Blockchain Upgrades & Hard Forks | Hacker Noon


CEO of Koinos Group, creators of the Koinos blockchain

I’m Andrew Levine, the CEO of Koinos Group, the company that just released our testnet ON SCHEDULE! That’s something you don’t hear a lot from blockchain companies! Not only did we launch our testnet on time, in just two days we were able to integrate community feedback into the project in a small but powerful way that demonstrates one of the core innovations in Koinos; the requirement to hard fork in upgrades. If you’d like to run the testnet (in under 5 minutes), check out this article on HackerNoon, watch this video on YouTube, or just head over to the github repo.

I discuss this (and more) in the latest episode of Our Decentralized Future:

One of our community members pointed out that it was confusing that they were receiving KOIN tokens from the testnet faucet when these are just test tokens with no real value. The testnet will one day become the mainnet so it made perfect sense in our minds for us to use the eventual name of the native token when we were building the testnet, and this kind of thing happens all the time in development. 

We agree this confusion isn’t ideal so we decided to change the name of the testnet token “KOIN” to “tKOIN.” Simple right? Well, on Koinos it is, but on other blockchains it’s definitely NOT for a couple of reasons. On blockchains where the base token is implemented natively, changing the name would at least require a hard fork just to add a “t”! But on Koinos all it took was upgrading the KOIN token contract. That’s it. No hard fork required. 

Importance of Modularity

But this example highlights more than just the capability of Koinos smart contracts to be upgraded without a hard fork, it also highlights the benefit of having the incredibly high degree of modularity featured in Koinos. The perfect example of this was when Justin Sun purchased Steemit prompting the community to create their own fork of STEEM called “HIVE.” They needed to change the name of their token from “STEEM” to “HIVE.” Simple right?

Again no, because Steem, like most blockchains, has a monolithic design which means that all of the complexity of the different subsystems is exposed and interconnected like a giant bowl of spaghetti (or “big ball of mud”). When one thing breaks it causes many other things to break which makes both finding and fixing the source of the breakage more difficult.

The STEEM token was part of that “bowl of spaghetti” which meant that the word “STEEM” was replicated all over the codebase. Not only did this make finding every instance more time consuming, it meant that if an instance was missed, there could be serious consequences because every part of the system is interconnected.

Lean Blockchain

But on Koinos, the system features are implemented as smart contract modules and not “natively” in a monolithic blockchain. This keeps the blockchain lean and the features organized so that when we wanted to change the name of the base token we only needed to go to one place (the KOIN token system-owned smart contract) make the change and push the upgrade. It didn’t really even register as a difficult problem until we started imagining how it would have worked on other blockchains. 

It literally took Koinos blockchain architect, Michael Vandeberg, less than one minute! It took me far longer to write this article! Now, Michael is an amazing engineer, but the modular design of Koinos and incredible upgradeability did the heavy lifting, in this case allowing us to rapidly make a quality-of-life improvement to the network while those using the testnet probably didn’t even notice!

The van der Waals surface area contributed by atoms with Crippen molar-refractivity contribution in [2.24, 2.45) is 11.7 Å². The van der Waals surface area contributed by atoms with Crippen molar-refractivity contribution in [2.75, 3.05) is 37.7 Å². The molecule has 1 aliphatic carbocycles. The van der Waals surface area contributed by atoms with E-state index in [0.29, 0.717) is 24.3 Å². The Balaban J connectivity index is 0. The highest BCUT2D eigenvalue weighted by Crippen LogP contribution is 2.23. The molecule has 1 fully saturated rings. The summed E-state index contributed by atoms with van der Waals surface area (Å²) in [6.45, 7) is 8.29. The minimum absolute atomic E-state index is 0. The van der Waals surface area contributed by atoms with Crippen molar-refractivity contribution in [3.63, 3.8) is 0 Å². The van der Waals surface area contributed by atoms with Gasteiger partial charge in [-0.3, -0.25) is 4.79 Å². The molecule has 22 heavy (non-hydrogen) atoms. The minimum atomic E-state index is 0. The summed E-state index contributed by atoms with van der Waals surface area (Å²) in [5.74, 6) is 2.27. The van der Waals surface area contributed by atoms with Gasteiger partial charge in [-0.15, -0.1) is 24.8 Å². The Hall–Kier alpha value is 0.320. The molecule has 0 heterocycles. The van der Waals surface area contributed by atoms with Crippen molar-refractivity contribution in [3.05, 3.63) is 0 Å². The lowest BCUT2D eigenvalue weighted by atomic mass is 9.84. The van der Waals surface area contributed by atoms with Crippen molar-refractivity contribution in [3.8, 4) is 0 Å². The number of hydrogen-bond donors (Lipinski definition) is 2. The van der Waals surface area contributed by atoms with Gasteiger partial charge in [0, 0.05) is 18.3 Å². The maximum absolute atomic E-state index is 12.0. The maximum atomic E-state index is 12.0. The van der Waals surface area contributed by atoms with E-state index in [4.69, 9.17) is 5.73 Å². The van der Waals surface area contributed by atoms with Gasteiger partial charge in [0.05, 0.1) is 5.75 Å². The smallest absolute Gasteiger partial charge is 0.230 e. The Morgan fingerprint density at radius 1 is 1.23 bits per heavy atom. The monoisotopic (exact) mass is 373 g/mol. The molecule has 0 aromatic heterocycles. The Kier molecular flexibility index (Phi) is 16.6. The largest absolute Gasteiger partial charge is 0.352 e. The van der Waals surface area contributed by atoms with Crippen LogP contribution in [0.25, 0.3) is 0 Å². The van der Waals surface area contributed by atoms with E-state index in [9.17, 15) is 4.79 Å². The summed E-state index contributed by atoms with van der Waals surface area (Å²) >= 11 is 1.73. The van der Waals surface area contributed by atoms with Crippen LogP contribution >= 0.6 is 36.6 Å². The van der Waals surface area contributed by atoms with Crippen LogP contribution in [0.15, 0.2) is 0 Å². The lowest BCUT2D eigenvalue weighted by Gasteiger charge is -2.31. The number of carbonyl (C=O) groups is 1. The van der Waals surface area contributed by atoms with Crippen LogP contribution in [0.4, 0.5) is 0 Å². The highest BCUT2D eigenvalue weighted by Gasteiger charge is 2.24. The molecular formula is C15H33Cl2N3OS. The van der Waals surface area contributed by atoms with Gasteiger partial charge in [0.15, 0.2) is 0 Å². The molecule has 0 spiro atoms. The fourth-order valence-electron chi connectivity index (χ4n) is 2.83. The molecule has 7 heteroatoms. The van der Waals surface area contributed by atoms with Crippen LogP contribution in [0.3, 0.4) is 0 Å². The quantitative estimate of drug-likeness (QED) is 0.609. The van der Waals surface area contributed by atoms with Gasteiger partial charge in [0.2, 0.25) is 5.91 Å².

Don’t let the fact that this was a minor change fool you. On other platforms these “minor” changes with widespread consensus are still highly disruptive which means that time and resources that could have been spent on more important changes have to be diverted.

But the reality is even worse. Because minor changes are just as disruptive as major changes, the minor changes are just never made at all and so they accumulate over time leading to an overall worse platform. 

Mass Adoption & Rapid Adaptation

Worst of all, none of this makes the difficult changes any easier, in fact, they are even more difficult to coordinate and more disruptive to the network. This is the reason that no decentralized platforms have been able to break into the mainstream; because they aren’t capable of rapidly adapting to the needs of developers and evolving into a platform that people will love using. 

Koinos is designed to make both kinds of changes infinitely easier. The modularity of Koinos makes finding the source of a problem and creating a solution easier. The upgradeability of Koinos eliminates the disruption of actually making the change to the system so that the simple changes are trivial to make. This leaves more time and energy to be spent on more important changes that are also easier, and less disruptive, to make!

Of course, mainnet won’t allow any random developer to upload a smart contract and begin reprogramming the blockchain. One of the major components that needs to be built for mainnet is a governance system which will regulate when system-owned smart contracts can be upgraded. Amazingly, governance itself will be implemented as a smart contract module which means that it too can be upgraded without a hard fork!

This means that once governance comes to a consensus, a contract will be upgraded and the system improved without any disruption of service. If you’d like to learn more about the upgradeability of Koinos, check out this article on HackerNoon.

If you’d like to run the Koinos testnet, head over to the Koinos github.

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